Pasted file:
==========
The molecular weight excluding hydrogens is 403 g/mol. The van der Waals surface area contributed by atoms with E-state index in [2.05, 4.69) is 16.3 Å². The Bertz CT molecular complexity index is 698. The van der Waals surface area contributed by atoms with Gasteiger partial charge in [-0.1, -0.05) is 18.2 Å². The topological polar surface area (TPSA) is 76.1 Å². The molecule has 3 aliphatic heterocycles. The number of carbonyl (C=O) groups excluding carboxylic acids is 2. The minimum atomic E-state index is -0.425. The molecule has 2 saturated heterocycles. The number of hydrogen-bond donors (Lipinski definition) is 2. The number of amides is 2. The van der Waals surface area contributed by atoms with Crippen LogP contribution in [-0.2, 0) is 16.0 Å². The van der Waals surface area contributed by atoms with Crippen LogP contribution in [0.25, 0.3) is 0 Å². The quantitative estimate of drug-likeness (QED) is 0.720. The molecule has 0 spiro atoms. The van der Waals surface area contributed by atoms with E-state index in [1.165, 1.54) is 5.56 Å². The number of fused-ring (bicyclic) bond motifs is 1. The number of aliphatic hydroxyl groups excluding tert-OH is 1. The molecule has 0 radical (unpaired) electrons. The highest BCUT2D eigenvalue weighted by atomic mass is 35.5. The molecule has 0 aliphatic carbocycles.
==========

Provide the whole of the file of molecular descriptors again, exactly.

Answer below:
The molecular weight excluding hydrogens is 403 g/mol. The van der Waals surface area contributed by atoms with E-state index in [2.05, 4.69) is 16.3 Å². The Bertz CT molecular complexity index is 698. The van der Waals surface area contributed by atoms with Gasteiger partial charge in [-0.1, -0.05) is 18.2 Å². The topological polar surface area (TPSA) is 76.1 Å². The molecule has 3 aliphatic heterocycles. The number of carbonyl (C=O) groups excluding carboxylic acids is 2. The minimum atomic E-state index is -0.425. The molecule has 2 saturated heterocycles. The number of hydrogen-bond donors (Lipinski definition) is 2. The number of amides is 2. The van der Waals surface area contributed by atoms with Crippen LogP contribution in [-0.2, 0) is 16.0 Å². The van der Waals surface area contributed by atoms with Crippen LogP contribution in [0.25, 0.3) is 0 Å². The quantitative estimate of drug-likeness (QED) is 0.720. The molecule has 0 spiro atoms. The van der Waals surface area contributed by atoms with E-state index in [1.165, 1.54) is 5.56 Å². The number of fused-ring (bicyclic) bond motifs is 1. The number of aliphatic hydroxyl groups excluding tert-OH is 1. The molecule has 0 radical (unpaired) electrons. The highest BCUT2D eigenvalue weighted by atomic mass is 35.5. The molecule has 0 aliphatic carbocycles.